And again - this is an AMAZING HUB. From someone who knows what it takes.

judydianne from Palm Harbor, FL on June 23, 2010:

Wow! is all I can say. Very informative hub. It seems it would be difficult to remember all the rules and what day to eat what. The Indian culture is so colorful.

Audrey Kirchner (author) from Washington on June 23, 2010:

BJ - Can you tell that I'm getting weary in the head? Now I'm mixing up my words - I need to WRITE about something else - oy vey!

Audrey Kirchner (author) from Washington on June 23, 2010:

Feline Prophet - Thanks so much for your kind words and I do hope I covered it 'pretty well'. There was more to say but I was worried that it would become a blur if I kept on!

Thanks, Sandy - appreciate you stopping by.

Hello, hello - I do think my brain has been worn out especially by all that research! You do yours as well so you probably know what I mean! I may have to give my brain a rest for a while. As always though, thanks to you for your sweet remarks.

Crewman6 - Thanks for your kudos as well. It was fascinating studying up on it all. As I said, there was more to cover and many recipes but I felt I was going to muddy up things if I kept on going! Thanks so much for stopping by....I may have to take a vacation after all this studying!

Crewman6 on June 23, 2010:

That was a magnificent hub. I loved seeing a window into another culture, especially as it pertains to diet and health. I can't imagine how you manage to do all that work and still have a life! Great work.

Hello, hello, from London, UK on June 23, 2010:

I am being lazy but drbj said it all. There is not possible way of adding or stating something else. Your are just great, Audrey. Thank you very much for doing this fantastic research.

Sandy Mertens from Wisconsin, USA on June 22, 2010:

Thanks for the information on India's healing Cuisine.

Feline Prophet on June 22, 2010:

Well done - that was a truly comprehensive hub. I don't think most of us in India are aware of half of these things...typical taking things for granted!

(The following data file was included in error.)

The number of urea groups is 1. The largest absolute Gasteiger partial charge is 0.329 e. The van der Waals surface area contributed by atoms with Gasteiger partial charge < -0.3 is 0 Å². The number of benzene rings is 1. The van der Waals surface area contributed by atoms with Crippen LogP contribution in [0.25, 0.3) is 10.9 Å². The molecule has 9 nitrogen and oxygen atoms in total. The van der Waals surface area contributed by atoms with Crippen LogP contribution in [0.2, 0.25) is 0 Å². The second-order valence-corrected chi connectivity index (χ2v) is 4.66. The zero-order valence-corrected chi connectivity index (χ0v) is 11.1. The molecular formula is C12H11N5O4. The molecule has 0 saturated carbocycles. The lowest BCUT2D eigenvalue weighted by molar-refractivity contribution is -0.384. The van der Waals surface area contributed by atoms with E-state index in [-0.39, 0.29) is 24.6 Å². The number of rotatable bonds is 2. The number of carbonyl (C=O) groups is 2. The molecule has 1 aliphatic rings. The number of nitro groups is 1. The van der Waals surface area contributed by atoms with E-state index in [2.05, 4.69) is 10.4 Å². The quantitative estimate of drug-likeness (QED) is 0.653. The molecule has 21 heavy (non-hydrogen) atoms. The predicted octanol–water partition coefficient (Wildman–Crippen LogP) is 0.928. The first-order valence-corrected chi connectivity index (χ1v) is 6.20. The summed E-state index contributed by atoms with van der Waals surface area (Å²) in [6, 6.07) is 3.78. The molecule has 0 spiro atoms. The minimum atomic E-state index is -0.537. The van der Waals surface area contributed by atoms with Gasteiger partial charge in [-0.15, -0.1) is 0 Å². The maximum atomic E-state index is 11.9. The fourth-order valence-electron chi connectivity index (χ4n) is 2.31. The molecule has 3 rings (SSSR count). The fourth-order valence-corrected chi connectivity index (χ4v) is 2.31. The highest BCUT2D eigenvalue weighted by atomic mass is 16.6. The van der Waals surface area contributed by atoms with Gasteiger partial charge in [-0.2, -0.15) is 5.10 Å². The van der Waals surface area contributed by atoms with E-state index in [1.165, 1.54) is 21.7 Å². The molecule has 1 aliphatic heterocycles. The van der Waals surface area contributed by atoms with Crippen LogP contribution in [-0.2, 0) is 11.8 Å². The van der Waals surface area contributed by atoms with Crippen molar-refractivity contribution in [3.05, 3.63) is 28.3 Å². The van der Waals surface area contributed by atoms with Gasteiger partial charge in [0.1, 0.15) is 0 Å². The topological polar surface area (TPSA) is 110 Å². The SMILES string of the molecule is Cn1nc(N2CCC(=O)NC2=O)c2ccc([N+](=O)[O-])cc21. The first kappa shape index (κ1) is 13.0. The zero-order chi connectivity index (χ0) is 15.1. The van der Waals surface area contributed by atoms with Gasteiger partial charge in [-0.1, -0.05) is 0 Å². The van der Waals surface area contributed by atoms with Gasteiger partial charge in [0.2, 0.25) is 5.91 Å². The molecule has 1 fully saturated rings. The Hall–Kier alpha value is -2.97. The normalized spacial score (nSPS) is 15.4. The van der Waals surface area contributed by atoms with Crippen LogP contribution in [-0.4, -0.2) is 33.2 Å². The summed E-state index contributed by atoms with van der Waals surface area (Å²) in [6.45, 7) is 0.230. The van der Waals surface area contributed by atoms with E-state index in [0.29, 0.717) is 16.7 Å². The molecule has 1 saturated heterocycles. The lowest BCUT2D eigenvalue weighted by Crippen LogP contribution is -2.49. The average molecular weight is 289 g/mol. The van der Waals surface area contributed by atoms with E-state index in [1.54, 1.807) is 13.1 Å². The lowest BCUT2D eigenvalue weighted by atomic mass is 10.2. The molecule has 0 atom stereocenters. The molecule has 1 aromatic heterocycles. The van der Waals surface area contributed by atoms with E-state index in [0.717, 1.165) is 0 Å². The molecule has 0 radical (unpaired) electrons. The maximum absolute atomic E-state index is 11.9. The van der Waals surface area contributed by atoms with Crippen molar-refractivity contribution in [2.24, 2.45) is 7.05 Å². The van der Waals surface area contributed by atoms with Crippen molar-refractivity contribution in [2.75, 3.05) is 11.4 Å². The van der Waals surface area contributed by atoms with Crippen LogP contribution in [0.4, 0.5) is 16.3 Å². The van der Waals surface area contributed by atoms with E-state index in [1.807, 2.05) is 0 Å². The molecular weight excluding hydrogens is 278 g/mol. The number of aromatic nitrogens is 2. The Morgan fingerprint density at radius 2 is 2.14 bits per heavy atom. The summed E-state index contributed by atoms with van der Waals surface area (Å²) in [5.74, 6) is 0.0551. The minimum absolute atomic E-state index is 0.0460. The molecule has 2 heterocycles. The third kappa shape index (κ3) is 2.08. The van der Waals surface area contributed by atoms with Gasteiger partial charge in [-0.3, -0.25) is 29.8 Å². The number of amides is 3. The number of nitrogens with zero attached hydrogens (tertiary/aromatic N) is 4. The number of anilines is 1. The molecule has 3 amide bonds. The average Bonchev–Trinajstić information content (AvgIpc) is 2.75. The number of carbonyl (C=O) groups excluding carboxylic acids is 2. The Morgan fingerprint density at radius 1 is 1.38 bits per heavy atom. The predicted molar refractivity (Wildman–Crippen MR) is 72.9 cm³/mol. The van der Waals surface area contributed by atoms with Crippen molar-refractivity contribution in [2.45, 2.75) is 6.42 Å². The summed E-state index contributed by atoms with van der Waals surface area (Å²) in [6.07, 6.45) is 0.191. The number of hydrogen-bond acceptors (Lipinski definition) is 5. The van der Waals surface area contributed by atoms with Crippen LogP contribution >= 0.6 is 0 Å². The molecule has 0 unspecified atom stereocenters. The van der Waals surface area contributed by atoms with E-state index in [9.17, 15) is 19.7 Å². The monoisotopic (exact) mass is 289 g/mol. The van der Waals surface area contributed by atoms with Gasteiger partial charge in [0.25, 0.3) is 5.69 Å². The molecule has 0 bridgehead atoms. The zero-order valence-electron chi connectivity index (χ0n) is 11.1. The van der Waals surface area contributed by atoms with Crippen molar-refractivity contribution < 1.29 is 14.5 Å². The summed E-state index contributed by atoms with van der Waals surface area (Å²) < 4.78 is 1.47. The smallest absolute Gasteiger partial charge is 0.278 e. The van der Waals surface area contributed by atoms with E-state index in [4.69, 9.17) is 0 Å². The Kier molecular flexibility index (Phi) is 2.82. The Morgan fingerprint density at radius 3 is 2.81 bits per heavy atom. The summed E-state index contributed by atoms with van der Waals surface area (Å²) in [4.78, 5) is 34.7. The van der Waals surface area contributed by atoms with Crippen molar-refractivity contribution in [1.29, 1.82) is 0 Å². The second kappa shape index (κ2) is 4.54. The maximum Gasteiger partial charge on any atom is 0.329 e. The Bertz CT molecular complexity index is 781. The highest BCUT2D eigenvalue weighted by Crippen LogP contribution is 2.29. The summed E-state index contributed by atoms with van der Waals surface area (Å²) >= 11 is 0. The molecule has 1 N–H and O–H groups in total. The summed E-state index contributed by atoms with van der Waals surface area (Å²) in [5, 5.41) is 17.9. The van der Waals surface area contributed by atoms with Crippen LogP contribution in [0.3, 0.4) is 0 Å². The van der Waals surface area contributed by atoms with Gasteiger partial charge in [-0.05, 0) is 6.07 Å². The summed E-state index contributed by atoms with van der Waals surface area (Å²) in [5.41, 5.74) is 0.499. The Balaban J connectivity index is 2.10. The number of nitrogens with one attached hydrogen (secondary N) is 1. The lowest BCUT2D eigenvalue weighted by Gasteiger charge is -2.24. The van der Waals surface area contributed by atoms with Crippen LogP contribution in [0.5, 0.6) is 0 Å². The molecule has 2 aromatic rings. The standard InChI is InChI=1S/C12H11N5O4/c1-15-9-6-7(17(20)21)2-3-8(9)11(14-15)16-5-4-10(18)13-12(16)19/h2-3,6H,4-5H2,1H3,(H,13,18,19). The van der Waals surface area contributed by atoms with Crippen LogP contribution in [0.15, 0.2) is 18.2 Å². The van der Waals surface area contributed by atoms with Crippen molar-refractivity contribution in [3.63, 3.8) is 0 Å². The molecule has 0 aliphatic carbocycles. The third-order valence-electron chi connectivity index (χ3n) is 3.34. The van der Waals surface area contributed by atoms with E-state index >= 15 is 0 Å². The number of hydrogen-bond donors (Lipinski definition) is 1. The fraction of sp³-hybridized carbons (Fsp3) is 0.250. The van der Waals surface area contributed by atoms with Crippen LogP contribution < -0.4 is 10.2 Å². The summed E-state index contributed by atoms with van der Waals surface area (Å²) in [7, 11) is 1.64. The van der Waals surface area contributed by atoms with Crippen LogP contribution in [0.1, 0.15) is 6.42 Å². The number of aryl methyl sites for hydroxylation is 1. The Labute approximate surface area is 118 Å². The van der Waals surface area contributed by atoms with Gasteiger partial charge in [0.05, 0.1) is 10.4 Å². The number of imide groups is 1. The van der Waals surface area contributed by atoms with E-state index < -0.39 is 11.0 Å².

Audrey Kirchner (author) from Washington on June 22, 2010:

BJ - you never cease to lift me from the doldrums called my little blonde brain! I actually am so exhausted after doing that one that I think I'm doing 1 more and may give it up for the contest....I think I smelled my brain frying while I worked on this - or was that the ghee?

Ghee whiz....the thought of chocolate chip cookies and ghee, now that might cure me of dreaming about my missing chocolate!

And yes, the graphics were the icing on my dosha - I was going to try and do a comprehensive overview of Danish cuisine seeing as how I'm Danish but now that I've burned all those brain cells, I'm only left with cheese...cheese and ghee....I think I need to take a serious break from food and right about something I know about - humor! Thanks for dropping in and giving me a laugh!

drbj and sherry from south Florida on June 22, 2010:

What a fascinating, revealing, mind-blowing hub, Audrey. Educational, attractive, more than informative and simply over the top. Those graphics and those videos are the icing on the cake. Oops. I mean the flavoring on the dosha. You must have worked your mind muscles to the bone creating this work of art. And thanks for letting me know that Sunday is my day - brown and gold food

Of course - chocolate chip cookies made with ghee.